Wednesday, February 18, 2015

Platt Luggage Company Building
 by: chicago designslinger

 [Platt Luggage Company Building (1907) Howard Van Doren Shaw, architect; (2004) facade restoration & relocation, Antunovich & Associates, architects /Image & Artwork: chicago designslinger]

It isn't very often that you come across a building facade constructed of engaged columns made entirely of brick. It also isn't very often that you find a large brick facade on a building that is not located in its original location. But when you come across architect Howard Van Doren Shaw's classically inspired design, that is exactly what you get.

  [Platt Luggage Company Building, Ginn & Company Publishers Building, 2203 S. Martin Luther King, Jr. Drive, Chicago /Images & Artwork: chicago designslinger]

Shaw designed the building in 1906 for the Ginn Publishing Company, purveyors of elementary school textbooks. The building interior was typical, no frills loft-warehouse construction, but Shaw used brick in a highly unusual way for the Beaux-Arts exterior. It was a highly decorative design for an otherwise ordinary structure. The Ginn company gave way to Platt Luggage in 1945, which in turn had to give way to an expanding McCormick Place convention and exhibition center in 2003.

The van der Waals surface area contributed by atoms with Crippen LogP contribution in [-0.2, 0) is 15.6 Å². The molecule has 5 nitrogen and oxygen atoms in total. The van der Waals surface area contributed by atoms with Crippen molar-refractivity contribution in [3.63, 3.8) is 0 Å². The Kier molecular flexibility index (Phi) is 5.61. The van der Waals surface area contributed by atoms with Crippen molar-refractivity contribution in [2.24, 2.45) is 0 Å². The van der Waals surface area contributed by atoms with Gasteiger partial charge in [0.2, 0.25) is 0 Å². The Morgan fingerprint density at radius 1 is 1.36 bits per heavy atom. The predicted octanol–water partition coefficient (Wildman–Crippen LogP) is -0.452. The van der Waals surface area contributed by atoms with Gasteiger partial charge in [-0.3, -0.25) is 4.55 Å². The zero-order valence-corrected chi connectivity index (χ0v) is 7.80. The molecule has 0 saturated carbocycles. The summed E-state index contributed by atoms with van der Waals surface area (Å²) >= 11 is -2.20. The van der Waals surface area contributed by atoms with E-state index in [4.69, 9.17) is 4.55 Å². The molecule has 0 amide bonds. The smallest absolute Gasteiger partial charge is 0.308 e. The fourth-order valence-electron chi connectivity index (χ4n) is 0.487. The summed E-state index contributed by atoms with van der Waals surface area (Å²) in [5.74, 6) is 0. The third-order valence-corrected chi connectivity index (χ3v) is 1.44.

The Platt Luggage building at 23rd & Prairie, stood smack in the middle of what was to be the next great hall in the McCormick Place complex of buildings. Slated for demolition in 2000, the city looked for ways to work the existing building into the new design. The solution was found by dismantling the facade, 10 feet deep into the existing interior, and moving it one block north. At first, there was talk of cutting through the floor plates and roof and hauling the brick face in its entirety up the street. But concerns about movement and torque pushed that idea on to the back burner. So, instead of relocating the building front as a whole, the entire facade was dismantled, brick-by-brick, limestone lintel by limestone lintel, numbered and reassembled at its new location.
Today there are no books behind the wall, or pieces of luggage. Instead the facade fronts the Trigen-Peoples energy plant which keeps all those McCormick Place visitors cool in summer and warm in winter.

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